How Not To Fall In Love With Warsaw

Warsaw uses a Salsa dancer to promote itself as a city full of Latin American charm. Is Warsaw derailing its brand image irreversibly?

If you owned an Italian restaurant, would you give out pamphlets saying that you make great Indian food? Imagine the following example: “Come to La Gondola: where you can enjoy the best Chicken Tikka Masala in town”. Seems somewhat… lunatic, does it not?

It doesn’t take much thought to understand why this is a bad bet. If you were looking for a place to eat, you’d go to an Italian restaurant if you were craving for some good pasta, or to an Indian restaurant if you were in the mood for something more spicy. But why on Earth would you go to an Italian restaurant to eat Indian food, when the real thing is just around the corner?

Obvious as this may seem, we’re baffled to find out that this isn’t plain to all. There’s people that seem to think that it’s much better to masquerade yourself as something else, rather than relying on your true strengths. Authenticity be damned, bring out the Carnival!

It’s this innovative view that produced this ad, where we meet Cris De La Pena, a Latin dance choreographer, that has danced “from Chile to New York” until finally arriving in Warsaw. Amid plenty of Salsa footage, Cris tells us that what he loves living in Warsaw, where he found “amazing opportunities, like, people”. In the end, a voice-over informs us that “Latin America and Poland have more in common than you think.”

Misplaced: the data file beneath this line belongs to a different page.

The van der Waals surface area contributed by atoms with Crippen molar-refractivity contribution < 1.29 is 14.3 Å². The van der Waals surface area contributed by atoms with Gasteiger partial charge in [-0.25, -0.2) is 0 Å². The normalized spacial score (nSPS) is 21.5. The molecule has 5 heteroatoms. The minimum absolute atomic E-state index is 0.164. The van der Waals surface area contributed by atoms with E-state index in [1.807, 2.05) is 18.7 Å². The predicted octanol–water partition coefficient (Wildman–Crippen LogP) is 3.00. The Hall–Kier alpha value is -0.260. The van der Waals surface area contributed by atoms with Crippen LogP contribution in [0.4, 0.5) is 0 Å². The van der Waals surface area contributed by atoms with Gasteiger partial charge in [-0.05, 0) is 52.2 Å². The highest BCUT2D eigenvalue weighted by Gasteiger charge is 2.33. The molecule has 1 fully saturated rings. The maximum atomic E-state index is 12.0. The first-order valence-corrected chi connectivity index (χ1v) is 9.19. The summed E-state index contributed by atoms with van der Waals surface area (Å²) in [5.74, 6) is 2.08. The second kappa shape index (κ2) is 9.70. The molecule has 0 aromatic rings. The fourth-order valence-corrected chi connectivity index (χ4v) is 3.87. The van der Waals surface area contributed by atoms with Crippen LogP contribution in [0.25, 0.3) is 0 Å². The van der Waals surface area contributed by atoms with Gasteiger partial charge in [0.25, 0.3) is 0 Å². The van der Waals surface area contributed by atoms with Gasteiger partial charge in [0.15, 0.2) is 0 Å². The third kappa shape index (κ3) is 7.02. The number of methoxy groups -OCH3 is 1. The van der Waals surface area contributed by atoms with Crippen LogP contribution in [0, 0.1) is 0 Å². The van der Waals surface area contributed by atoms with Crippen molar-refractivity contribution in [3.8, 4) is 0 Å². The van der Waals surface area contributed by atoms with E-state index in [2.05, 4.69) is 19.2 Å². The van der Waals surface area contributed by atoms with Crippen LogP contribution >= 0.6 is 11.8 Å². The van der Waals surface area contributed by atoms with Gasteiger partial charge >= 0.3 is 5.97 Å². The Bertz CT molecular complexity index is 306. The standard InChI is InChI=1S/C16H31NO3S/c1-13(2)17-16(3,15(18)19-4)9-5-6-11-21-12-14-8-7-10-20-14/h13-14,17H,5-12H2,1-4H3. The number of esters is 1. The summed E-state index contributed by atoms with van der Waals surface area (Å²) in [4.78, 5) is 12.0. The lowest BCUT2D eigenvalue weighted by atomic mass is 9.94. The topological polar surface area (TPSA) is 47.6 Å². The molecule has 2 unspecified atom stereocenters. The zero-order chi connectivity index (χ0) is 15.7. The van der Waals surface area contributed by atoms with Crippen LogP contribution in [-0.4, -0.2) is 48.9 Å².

The video closes with a Miró-like drawing (reminiscent of the one used in Spanish Tourism campaigns) with the tag “fall in love with Warsaw”. But how exactly could we “fall in love with Warsaw” if we’re being introduced not to the Polish city, but rather to a sort of Cuban resort in Eastern Europe? Even the logo points to Spain.

This video presents us not with reasons to travel to Eastern Europe, but rather to the Caribbean. From this ad, the only thing that would make us want to go to Warsaw rather than to Havana is that, from Europe – the campaign is aimed at the European market – it’s much closer, and cheaper. But is this really how Warsaw wants to position itself, as a sort of discount version of a Caribbean resort?

Las Vegas, for instance, relies on this positioning, offering Venetian canals and several mock European monuments to Americans unable or unwilling to go for the real thing. In Authenticity – What Consumers Really Want, the authors tell the story of an American woman who, upon the Grand Canal in Venice – that’s Venice, Italy -, found herself extremely disappointed, as she though the one in The Venetian hotel – in Las Vegas – was much better than the real thing.

But the thing is that Las Vegas is not so much a city, but rather a sort of livable amusement park for adults, at least since Bugsy Siegel built the Flamingo 60 years ago. So it’s OK for Vegas to position itself in this sort of Fake-Real way.

Warsaw, by contrast, has been evolving for more than 700 years. Ever since Napoleon invaded Russia (and even before), every major European conflict for the past 200 years has left its mark here. It was the home of Chopin. And, more recently, it played a crucial part in Cold War era politics. Does it really need a Salsa dancer to talk about it’s “passion”?
The good news for Warsaw is that this unfortunate campaign just ended two days ago. The bad news is that the people behind it may very well think it has proven a success, and come back for more of this terribly misguided positioning.

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